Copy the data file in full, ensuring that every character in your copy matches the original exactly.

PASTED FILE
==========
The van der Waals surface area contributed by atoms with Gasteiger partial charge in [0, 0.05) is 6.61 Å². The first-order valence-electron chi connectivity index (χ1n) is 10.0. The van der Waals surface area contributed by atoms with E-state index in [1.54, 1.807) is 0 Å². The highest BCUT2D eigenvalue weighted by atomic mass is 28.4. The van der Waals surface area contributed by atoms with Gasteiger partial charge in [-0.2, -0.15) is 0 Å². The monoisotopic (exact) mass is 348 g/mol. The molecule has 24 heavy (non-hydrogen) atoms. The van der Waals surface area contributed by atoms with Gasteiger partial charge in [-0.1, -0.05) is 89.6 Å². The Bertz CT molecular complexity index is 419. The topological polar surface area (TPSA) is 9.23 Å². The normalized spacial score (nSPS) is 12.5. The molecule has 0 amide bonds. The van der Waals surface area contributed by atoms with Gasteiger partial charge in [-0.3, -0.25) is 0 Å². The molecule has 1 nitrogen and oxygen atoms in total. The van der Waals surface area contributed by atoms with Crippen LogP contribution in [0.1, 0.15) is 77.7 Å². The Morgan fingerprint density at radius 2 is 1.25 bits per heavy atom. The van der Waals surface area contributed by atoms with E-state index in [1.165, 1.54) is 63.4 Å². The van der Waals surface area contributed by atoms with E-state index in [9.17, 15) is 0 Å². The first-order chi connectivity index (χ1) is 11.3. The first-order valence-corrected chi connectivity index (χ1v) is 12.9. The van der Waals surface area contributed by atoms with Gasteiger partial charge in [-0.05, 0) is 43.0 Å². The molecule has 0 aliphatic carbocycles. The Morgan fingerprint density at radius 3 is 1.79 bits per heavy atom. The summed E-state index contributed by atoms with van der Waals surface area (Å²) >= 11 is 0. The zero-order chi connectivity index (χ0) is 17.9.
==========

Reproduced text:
The van der Waals surface area contributed by atoms with Gasteiger partial charge in [0, 0.05) is 6.61 Å². The first-order valence-electron chi connectivity index (χ1n) is 10.0. The van der Waals surface area contributed by atoms with E-state index in [1.54, 1.807) is 0 Å². The highest BCUT2D eigenvalue weighted by atomic mass is 28.4. The van der Waals surface area contributed by atoms with Gasteiger partial charge in [-0.2, -0.15) is 0 Å². The monoisotopic (exact) mass is 348 g/mol. The molecule has 24 heavy (non-hydrogen) atoms. The van der Waals surface area contributed by atoms with Gasteiger partial charge in [-0.1, -0.05) is 89.6 Å². The Bertz CT molecular complexity index is 419. The topological polar surface area (TPSA) is 9.23 Å². The normalized spacial score (nSPS) is 12.5. The molecule has 0 amide bonds. The van der Waals surface area contributed by atoms with Gasteiger partial charge in [-0.3, -0.25) is 0 Å². The molecule has 1 nitrogen and oxygen atoms in total. The van der Waals surface area contributed by atoms with Crippen LogP contribution in [0.1, 0.15) is 77.7 Å². The Morgan fingerprint density at radius 2 is 1.25 bits per heavy atom. The van der Waals surface area contributed by atoms with E-state index in [1.165, 1.54) is 63.4 Å². The van der Waals surface area contributed by atoms with E-state index in [9.17, 15) is 0 Å². The first-order chi connectivity index (χ1) is 11.3. The first-order valence-corrected chi connectivity index (χ1v) is 12.9. The van der Waals surface area contributed by atoms with Gasteiger partial charge in [-0.05, 0) is 43.0 Å². The molecule has 0 aliphatic carbocycles. The Morgan fingerprint density at radius 3 is 1.79 bits per heavy atom. The summed E-state index contributed by atoms with van der Waals surface area (Å²) >= 11 is 0. The zero-order chi connectivity index (χ0) is 17.9.